Yes, my Lords. I pay tribute to the Select Committee of your Lordships' House, chaired by the noble Lord, Lord Soulsby, which has drawn to the attention of the Government and the NHS the problems of antibiotic use. Since its report was published, we have seen a reduction in the use of antibiotics. Your Lordships' Select Committee also reported on the issue of hospital-acquired infections, which is very much linked to that problem. As a result, we have introduced into the NHS a controls assurance scheme, which requires all NHS trusts to take a serious interest in hospital-acquired infection. Since 1st April 2001, all acute trusts have been required to participate in a new surveillance service and to provide data on MRSA. With robust, base-line data we can performance-manage the NHS to ensure that it improves the way in which it deals with hospital-acquired infection.

Lord Ashley of Stoke

My Lords, my noble friend has been very helpful to the House. However, can he clarify one point? Why was this material not published until today?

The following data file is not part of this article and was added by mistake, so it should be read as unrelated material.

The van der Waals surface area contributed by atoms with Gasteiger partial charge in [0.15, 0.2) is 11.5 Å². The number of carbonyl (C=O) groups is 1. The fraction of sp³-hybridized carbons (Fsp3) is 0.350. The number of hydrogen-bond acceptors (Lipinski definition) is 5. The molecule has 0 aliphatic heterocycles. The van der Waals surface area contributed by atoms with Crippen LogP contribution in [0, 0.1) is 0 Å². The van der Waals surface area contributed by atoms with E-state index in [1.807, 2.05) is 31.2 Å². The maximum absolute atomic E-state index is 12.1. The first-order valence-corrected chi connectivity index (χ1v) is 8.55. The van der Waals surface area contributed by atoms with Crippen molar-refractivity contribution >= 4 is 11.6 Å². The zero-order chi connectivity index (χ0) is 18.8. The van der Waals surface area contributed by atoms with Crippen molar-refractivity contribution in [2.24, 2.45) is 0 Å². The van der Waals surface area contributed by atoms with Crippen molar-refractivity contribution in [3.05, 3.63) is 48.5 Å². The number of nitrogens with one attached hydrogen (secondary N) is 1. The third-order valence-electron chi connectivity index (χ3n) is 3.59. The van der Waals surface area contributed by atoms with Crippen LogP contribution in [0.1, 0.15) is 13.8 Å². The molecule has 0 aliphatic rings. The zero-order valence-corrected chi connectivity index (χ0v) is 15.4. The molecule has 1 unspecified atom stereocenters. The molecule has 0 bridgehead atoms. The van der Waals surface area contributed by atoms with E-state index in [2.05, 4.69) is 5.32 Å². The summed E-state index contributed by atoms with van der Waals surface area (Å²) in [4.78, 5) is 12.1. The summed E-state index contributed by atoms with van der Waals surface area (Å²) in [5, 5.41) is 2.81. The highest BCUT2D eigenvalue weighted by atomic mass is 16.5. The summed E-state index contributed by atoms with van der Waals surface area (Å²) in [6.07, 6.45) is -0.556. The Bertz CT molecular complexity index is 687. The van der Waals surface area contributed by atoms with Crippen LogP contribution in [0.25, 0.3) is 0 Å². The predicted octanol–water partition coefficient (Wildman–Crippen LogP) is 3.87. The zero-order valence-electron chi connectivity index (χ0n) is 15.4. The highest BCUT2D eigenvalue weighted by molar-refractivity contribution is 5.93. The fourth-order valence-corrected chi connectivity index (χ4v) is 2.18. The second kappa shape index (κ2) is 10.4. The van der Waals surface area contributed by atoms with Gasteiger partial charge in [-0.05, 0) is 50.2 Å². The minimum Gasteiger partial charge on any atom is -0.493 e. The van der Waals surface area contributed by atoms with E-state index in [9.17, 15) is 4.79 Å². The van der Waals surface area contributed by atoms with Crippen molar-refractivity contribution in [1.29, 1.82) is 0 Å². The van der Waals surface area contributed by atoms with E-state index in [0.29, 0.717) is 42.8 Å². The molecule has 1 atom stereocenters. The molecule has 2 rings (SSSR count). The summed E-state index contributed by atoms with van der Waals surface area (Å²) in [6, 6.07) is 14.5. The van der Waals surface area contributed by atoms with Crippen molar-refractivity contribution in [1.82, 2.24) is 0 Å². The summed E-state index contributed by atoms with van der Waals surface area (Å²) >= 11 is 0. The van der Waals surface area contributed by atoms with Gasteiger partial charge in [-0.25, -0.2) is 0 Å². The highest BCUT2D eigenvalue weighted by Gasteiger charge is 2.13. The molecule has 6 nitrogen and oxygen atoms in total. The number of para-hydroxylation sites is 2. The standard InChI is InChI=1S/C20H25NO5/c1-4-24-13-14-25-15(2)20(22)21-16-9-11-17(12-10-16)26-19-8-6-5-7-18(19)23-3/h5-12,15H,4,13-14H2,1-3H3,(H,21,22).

Lord Hunt of Kings Heath

My Lords, I have explained to the House—

Noble Lords


Lord Hunt of Kings Heath

I believe that I have done so—certainly to my satisfaction. A couple of years ago an original piece of work was undertaken to indicate the type of issue and state of preparedness of the NHS in relation to decontamination standards. That work informed the issue of what guidance should be made available to the NHS, and was followed up by a comprehensive survey. The results of that survey are published today, alongside the snapshot survey. In addition, a huge amount of extra money has been spent by the NHS on improving decontamination services. As noble Lords will see if they read the comprehensive report published today, the result is that all acute trusts in England now have satisfactory decontamination standards.

Baroness Knight of Collingtree

My Lords, perhaps I may ask—

Noble Lords

Next Question.

The Lord Privy Seal (Lord Williams of Mostyn)

My Lords, we are now into the 16th minute and a Question about cats and dogs is to follow.